Evaluating COVID-19 Management Measures: A Macro Perspective by A.Scholefield and F.Fareej

Updated: Apr 7

Welcome back to another Cellfie blog post. We are very excited to be sharing with you today the 2nd Place winners of the Sci4Teens writing competition's "Covid-19 Crisis Management Category". This outstanding article was written by Alexandra Scholefield and Fareeha Fareej and is a very deserving 2nd place winner.


This study aims to evaluate measures taken by a diverse range of countries to manage COVID-19, given their respective economic, diplomatic, and healthcare resources.

This study acknowledges the discrepancies in the comparison between countries in terms of preparedness and prompt response, due to the presence of many variables. Hence, generalizations proved in this study may not extend to every country of the same set in comparison with another. These factors, generally, include population size, demographics, and geography, but in the context of COVID-19, also encompass healthcare facilities, test procedures, quality of testing, reporting protocols, ways of attributing the primary cause of death to COVID-19.

Management by geographical region

Holistically speaking, countries located in the geographic east have been performing arguably better in terms of handling COVID-19 than the west. Although multiple factors can be considered to arrive at such a conclusion, the postulation was made particularly considering the maintenance of low mortality and transmission rates as reflected by data gathered by the WHO.

Among other reasons, such results may owe to the fact that Eastern countries are more experienced with epidemics such as SARS in 2003 and MERS in 2012 and hence are more equipped with a sense of alertness and preparedness. As a result, many countries implemented and maintained pandemic response frameworks, including vigilant monitoring systems, long before COVID-19, such as Singapore’s DORSCON system put in place during SARS. Past crises have also proven to be avenues for less wealthy countries to learn the limitations of their healthcare system, allowing them to act more accordingly during COVID-19. In contrast, the USA disbanded its pandemic response unit in 2018, despite having experienced H1N1 in 2009. The East tended to recognize the threat of epidemics reoccurring, thereby implementing tried and tested systems that heavily aided in COVID-19 response.

Culture may also play a part, albeit one that is exceptionally difficult to quantify. With cultures of mask-wearing in countries like Japan, South Korea, and China, compliance with mandatory mask laws was a given, and politicians were able to act with minimized backlash. Politicized response to COVID-19 in the US further fuelled division and prevented a cohesive, unified approach to the pandemic.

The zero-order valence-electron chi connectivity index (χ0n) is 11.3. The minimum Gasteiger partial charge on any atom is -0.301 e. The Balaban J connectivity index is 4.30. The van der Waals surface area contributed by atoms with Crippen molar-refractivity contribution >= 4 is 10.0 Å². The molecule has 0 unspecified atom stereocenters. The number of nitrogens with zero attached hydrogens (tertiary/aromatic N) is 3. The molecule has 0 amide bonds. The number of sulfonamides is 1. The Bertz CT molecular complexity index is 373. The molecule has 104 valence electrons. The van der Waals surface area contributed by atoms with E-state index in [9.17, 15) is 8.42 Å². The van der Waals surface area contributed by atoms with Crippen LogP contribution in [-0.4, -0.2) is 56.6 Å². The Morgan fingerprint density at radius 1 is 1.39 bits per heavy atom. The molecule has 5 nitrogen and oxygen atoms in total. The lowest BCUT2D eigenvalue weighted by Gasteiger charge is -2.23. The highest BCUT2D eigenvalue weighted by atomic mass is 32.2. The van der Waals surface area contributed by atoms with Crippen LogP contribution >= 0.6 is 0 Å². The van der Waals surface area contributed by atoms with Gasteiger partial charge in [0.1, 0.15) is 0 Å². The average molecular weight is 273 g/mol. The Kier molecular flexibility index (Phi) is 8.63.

Swift, flexible management

Apart from prior experience, countries with accessible and affordable healthcare systems should have been able to respond the quickest and most effectively, with better distribution of medical supplies and healthcare beds. Despite this, Spain, with the world’s 7th best healthcare system, had extremely high mortality rates in March, higher than even China and Iran. This was in large part due to a lack of a flexible and speedy reaction to curb the spread of COVID-19 as it hit the European Union, despite Spain’s EU neighbour, Italy, having exceptionally high transmission rates.

On the other hand, countries with less developed healthcare facilities were able to manage COVID-19 by initiating simple yet effective responses through frugal innovation, best reflected by African nations. For example, Senegal quickly developed and widely administered cost-effective ten-minute test kits that do not require complex laboratory equipment. Moreover, the African Union had instituted the African Medical Supplies Platform to circulate medical supplies such as protective gear and test kits throughout the continent. Although the European Union had the Joint Procurement Agreement, the heavy bureaucratic processes caused some countries to gain more than others through parallel alliances.

Improvement of management

Suffice it to say, more prepared and/or developed countries can make use of their existing systems to manage COVID-19 and also be flexible enough to make adjustments where necessary. For example, nation-wide alert levels can be constantly updated considering the latest scientific facts on COVID-19 and information about the effectiveness of intervention measures taken in every country, like New Zealand quickly adopted in March. Countries with decreasing adequacy of hospital facilities, like beds or rooms, during COVID-19, can consider repurposing hospital spaces and establishing community care and recovery facilities in public spaces, taking Singapore as an example. The idea of forming neutral external organizations to facilitate the distribution of vital medical supplies to regions that lack them should be considered within realistic means. As seen from Africa, when established successfully, and existing diplomatic ties are leveraged upon, external organisations may make for greater ease and equity in the securing and distribution of vaccinations, following their development.

Prioritizing healthcare over the economy is crucial; the quicker the response, the swifter the economic recovery. Furthermore, the COVID-19 financial crisis can be handled by ensuring business continuity, for example, through the digitalization of business operations.

Overall, given that COVID-19 is mainly transmitted through respiratory droplets and contaminated surfaces, the vitality of social distancing, mask-wearing and maintaining personal hygiene is indisputable as advocated by WHO. To this end, governments must increase public awareness on the severity of COVID-19 and legislate WHO guidelines as regulations and ensure policed enforcement.


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